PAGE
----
Native speaker of: Native in SpanishSpanish
PRO pts in category: 24
Grading comment
Graded automatically based on peer agreement. KudoZ.

Peer comments on this answer (and responses from the answerer)
agree  Mariel Alvarado: go sweat your guts out !
25 mins
  -> Sí, un grito muy común de los "coachs" ¿verdad? Muchas gracias, Mariel ¶:^)

agree  xxxPaul Roige: "to sweat blood" even better I believe :-)
1 hr
  -> ¿Verdad? La sangre siempre da realce ¶;^) ¡Gracias! ¶:^)

agree  xxxEDLING
11 hrs
  -> Muchas gracias, Edling ¶:^)

agree  María Marta Montesano
17 hrs
  -> Gracias mil, María Marta ¶:^)
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11 mins   confidence: Answerer confidence 5/5
give your blood for it


Explanation:
just another idea

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Note added at 2003-01-28 20:58:18 (GMT)
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or BLEED FOR IT


Rafa Lombardino
United States
Local time: 03:19
Works in field
Native speaker of: Native in PortuguesePortuguese, Native in EnglishEnglish
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19 mins   confidence: Answerer confidence 5/5
to give it their all


Explanation:
BeautifulNonsense: Why *not* give it your all?
... his companions, perhaps it is because he hears a different drummer." --Henry David
Thoreau, Walden Main | Gone » August 28, 2002 Why *not* give it your all? ...
www.beautifulnonsense.com/archives/000003.html - 7k - Cached - Similar pages

Used very frequently to say that a person/persons gave everything they had to win or whatever!

Gail
United States
Local time: 06:19
Native speaker of: Native in EnglishEnglish
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24 mins   confidence: Answerer confidence 4/5Answerer confidence 4/5
to work its butt off


Explanation:
or "to bust its butt"

As in : "They worked their butts off at that job" or "I busted my butt to get it done on time"

savannah
United States
Local time: 06:19
Native speaker of: Native in EnglishEnglish

Peer comments on this answer (and responses from the answerer)
neutral  Refugio: its? what would the it be?
19 mins
  -> I should have phrased it as "to work one's butt off", or "to bust one's butt". I was using "it" in reference to the example of the team.
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32 mins   confidence: Answerer confidence 5/5
sweat blood


Explanation:
I don't know if it's particularly regionally marked, but it's part of my idiolect.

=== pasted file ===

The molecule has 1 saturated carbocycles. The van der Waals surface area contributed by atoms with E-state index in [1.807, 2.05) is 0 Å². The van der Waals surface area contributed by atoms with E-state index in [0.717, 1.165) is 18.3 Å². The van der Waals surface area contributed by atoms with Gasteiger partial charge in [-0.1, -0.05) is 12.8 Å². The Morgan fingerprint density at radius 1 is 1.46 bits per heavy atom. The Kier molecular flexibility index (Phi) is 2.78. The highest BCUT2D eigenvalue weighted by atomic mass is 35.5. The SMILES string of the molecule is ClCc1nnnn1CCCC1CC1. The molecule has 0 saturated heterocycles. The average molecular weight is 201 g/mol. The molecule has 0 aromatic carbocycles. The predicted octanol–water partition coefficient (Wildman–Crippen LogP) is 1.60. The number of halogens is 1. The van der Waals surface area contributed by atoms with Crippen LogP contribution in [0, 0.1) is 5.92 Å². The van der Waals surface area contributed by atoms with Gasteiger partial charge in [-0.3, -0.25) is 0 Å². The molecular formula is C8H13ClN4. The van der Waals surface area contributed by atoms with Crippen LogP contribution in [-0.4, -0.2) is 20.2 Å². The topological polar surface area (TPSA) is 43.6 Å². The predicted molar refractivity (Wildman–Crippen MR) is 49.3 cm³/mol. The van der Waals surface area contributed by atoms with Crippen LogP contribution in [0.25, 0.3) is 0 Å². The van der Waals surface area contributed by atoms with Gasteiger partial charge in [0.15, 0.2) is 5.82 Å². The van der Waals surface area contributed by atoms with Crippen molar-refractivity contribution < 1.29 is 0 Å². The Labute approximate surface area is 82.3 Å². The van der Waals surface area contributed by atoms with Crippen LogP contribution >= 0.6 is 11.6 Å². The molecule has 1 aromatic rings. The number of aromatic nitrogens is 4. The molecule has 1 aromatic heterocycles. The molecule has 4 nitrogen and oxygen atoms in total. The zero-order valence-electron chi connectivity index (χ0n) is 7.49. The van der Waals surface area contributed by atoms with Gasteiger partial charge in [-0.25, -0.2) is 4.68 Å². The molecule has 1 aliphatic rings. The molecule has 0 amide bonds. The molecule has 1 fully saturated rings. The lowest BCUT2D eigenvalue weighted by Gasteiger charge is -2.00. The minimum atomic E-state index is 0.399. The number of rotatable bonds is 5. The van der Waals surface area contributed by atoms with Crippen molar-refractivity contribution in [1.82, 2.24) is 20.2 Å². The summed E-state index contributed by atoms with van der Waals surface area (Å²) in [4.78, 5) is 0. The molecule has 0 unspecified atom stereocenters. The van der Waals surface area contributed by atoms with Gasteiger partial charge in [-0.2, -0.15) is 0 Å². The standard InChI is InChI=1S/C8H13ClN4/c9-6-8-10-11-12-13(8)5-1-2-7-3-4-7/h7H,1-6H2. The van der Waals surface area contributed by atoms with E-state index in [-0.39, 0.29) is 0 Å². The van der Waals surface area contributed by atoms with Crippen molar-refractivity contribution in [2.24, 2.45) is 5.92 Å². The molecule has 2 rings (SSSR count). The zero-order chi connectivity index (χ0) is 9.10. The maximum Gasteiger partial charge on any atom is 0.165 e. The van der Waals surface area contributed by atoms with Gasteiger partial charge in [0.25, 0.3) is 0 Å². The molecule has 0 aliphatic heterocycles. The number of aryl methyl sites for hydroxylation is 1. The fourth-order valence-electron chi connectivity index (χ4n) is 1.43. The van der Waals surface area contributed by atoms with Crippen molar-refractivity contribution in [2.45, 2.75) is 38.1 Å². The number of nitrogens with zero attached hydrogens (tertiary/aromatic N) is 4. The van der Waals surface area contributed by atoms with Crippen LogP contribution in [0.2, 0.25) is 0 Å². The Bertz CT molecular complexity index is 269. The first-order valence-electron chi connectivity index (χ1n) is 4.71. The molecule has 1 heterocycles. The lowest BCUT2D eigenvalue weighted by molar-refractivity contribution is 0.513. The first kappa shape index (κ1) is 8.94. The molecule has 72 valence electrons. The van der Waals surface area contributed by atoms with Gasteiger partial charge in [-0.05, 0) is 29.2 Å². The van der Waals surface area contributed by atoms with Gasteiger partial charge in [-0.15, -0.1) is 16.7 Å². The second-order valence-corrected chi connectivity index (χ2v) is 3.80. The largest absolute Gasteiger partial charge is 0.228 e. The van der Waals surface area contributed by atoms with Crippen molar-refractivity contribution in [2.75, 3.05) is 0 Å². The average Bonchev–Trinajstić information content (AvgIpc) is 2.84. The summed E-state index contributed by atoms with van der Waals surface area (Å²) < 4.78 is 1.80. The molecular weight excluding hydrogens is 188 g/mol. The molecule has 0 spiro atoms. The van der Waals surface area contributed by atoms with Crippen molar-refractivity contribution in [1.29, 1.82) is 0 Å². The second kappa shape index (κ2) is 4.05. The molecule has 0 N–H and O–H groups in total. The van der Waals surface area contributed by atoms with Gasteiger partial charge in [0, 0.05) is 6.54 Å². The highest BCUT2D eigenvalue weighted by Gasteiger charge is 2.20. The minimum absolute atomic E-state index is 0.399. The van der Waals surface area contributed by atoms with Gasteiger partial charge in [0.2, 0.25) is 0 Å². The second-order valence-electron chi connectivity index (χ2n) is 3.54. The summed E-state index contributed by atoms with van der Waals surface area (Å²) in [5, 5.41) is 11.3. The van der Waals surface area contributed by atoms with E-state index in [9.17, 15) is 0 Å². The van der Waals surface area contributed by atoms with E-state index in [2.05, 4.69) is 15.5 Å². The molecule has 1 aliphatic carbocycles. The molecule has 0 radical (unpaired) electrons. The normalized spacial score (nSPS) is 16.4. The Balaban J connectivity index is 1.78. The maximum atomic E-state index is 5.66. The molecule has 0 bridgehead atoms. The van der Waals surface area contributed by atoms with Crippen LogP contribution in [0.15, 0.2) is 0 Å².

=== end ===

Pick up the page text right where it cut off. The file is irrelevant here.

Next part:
Not just in a sports context, but anywhere you can be said to "break your balls" to achieve something, if I may be so "indelicate".

Sweat blood can also be "to be frightened" - of an (unseen) (psychological) threat.

Sean Lyle
Local time: 12:19
Native speaker of: Native in EnglishEnglish
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42 mins   confidence: Answerer confidence 4/5Answerer confidence 4/5
sweat like a [work]horse?


Explanation:
another possibility

Refugio
Local time: 03:19
Native speaker of: Native in EnglishEnglish
PRO pts in category: 4
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1 hr   confidence: Answerer confidence 4/5Answerer confidence 4/5
work(ed) their bollocks off


Explanation:
Vulgar I know, but very common terminology UK for football teams.
Quite a few examples Google (UK)

"As for the rest of the team , without exception they worked their bollocks off to a man ."

Worked their arses off...is also used!

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Note added at 2003-01-28 22:11:04 (GMT)
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It\'s just that at the moment, when we\'re going through a bad patch, we need players who are prepared to work their bollocks off, get stuck in and give the fans something to cheer about. In other words, we don\'t need Micky Mellon.

http://www.park-road.u-net.com/myview16.htm

sweat their bollocks off....seems to be another alternative!
hth


jerrie
United Kingdom
Local time: 11:19
Works in field
Native speaker of: Native in EnglishEnglish

Peer comments on this answer (and responses from the answerer)
neutral  savannah: US English was requested -- "arse" and "bollocks" are not used in the US
6 hrs
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7 hrs   confidence: Answerer confidence 4/5Answerer confidence 4/5
sudar la camiseta = to really put their heart into it


Explanation:
some of the others have been probably OK but I feel that vulgarity is not what you are asking for. Hope it helps.
Ana María

Ana-Maria Hulse
United States
Local time: 03:19
Native speaker of: Native in SpanishSpanish